Many Russians believe that the way you meet the New Year sets the tone for the whole year ahead. The most common dishes on the holiday table include olivye salad (sour cabbage, pickles, and pickled tomatoes chopped up); a fish salad known as selyodka pod shuboy (literally, “herring in a coat” — that is, under a crust of spices mixed with boiled vegetables and beets). The celebration is impossible without champagne.

New Year’s is commonly perceived as family holiday, with everybody sitting at a nicely set table watching TV. Over the past 30 years or so, Ironiya Sudby [Irony of Fate] has become a classic “must-see” New Year’s film and is typically shown on television. With its innocent, romantic sensibility, this fairy tale-like movie creates just the sort of festive atmosphere a New Year’s holiday is supposed to have. Other popular, New Year’s movies include Karnaval’naya Noch [Carnival Night] and Charodei [The Magicians].

It is customary to “bid farewell” to the previous year, as people take stock of the last 12 months and wish that the coming year treats them kindly. A toast is usually given along these lines. Then, several minutes before the New Year arrives, the sitting president gives an address, shown on all major TV channels against the backdrop of Red Square, the Kremlin, and Spassky Tower, whose clock counts down the time remaining in the old year. As the clock strikes midnight people raise their glasses and make a toast to the New Year, after which the festive dinner continues.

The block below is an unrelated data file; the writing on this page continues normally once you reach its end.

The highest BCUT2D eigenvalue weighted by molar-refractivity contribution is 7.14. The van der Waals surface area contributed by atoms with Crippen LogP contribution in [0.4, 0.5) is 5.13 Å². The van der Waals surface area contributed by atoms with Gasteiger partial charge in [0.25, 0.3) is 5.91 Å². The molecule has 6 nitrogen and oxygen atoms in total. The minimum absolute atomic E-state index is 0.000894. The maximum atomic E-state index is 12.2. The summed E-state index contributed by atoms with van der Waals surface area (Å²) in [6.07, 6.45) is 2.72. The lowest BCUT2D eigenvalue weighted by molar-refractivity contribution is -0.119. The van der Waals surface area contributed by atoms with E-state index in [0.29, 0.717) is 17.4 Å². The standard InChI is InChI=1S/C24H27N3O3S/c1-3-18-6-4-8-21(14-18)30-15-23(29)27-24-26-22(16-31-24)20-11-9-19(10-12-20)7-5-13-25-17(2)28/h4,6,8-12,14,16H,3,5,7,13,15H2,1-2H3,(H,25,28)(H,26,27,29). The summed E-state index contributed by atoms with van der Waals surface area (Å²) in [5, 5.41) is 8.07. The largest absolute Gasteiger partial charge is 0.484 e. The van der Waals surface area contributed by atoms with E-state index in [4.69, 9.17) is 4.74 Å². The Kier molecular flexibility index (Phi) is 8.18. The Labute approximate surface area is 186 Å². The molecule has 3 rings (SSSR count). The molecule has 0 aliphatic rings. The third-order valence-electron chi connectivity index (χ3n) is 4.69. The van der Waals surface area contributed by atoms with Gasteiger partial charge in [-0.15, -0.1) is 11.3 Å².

In Moscow, many head to Red Square to celebrate, where there are often concerts and other entertainment. The next couple of days are spent partying, visiting family members, and exchanging gifts. Children usually fi nd their gifts under the New Year’s tree on the morning of January 1st. Holiday celebrations continue up until January 13th, called “Old New Year” in Russia, Ukraine, and some other Orthodox countries.

During pagan times New Year was celebrated on March 22nd — the spring equinox — and was connected with the agricultural cycle. Once Russia became Christian, the Byzantine calendar began to dominate over the old calendar, and the New Year celebration was on September 1st. For a long time there was no consistency in this celebration; some parts of the country still celebrated New Year in spring. Only by the end of the 15th century was New Year standardized and officially fixed on September 1st.

In 1669 Peter the Great decreed that New Year be moved to January 1st and the country observe the Julian calendar, which runs 12-14 days (depending on the century) behind the Gregorian calendar used in most countries of the world. Thus Julian New Year occurs on Gregorian January 12. When the Bolsheviks swapped the Julian calendar for the Western-style Gregorian in 1918, it gave Russians the opportunity to celebrate New Year twice, and this celebratory double-dipping has become a Russian tradition in itself. Old New Year is also a good way to celebrate New Year with friends since December 31st is usually spent with family.

When it comes to holidays, it seems there are different specialties – Americans have their Th anksgiving, Brazilians their Carnaval. Russians are New Year experts. After all, they’ve had twice as much practice as everyone else.

FATHER FROST SANTA CLAUS
Wears an ancient Russian boyar hat. Wears a pointed cap. 
Wears an ancient Russian coat (tulup)
Wears a short red suit trimmed with white.
Has a wide band.
Has a belt with a buckle.
Wears decorated mittens.
Hides his hands in thin white gloves.
Wears Russian long boots (valenki) or morocco boots.
Wears leather boots, usually black or yellow.
Is tall, strong, mighty. Is quite short and fat.
Comes by a sleigh drawn by three horses (troika). 
Travels on a sleigh through the air drawn by eight reindeer.
Lives at his official residence in Ustug the Great
Lives at the North Pole.
Is accompanied by a snow maiden.
Is usually alone.
Enters a house through a door and gives gifts personally or leaves them under a Christmas tree on New Year’s Eve. Enters a house through a chimney and puts gift s into stockings.
Compiled by Larissa Franczek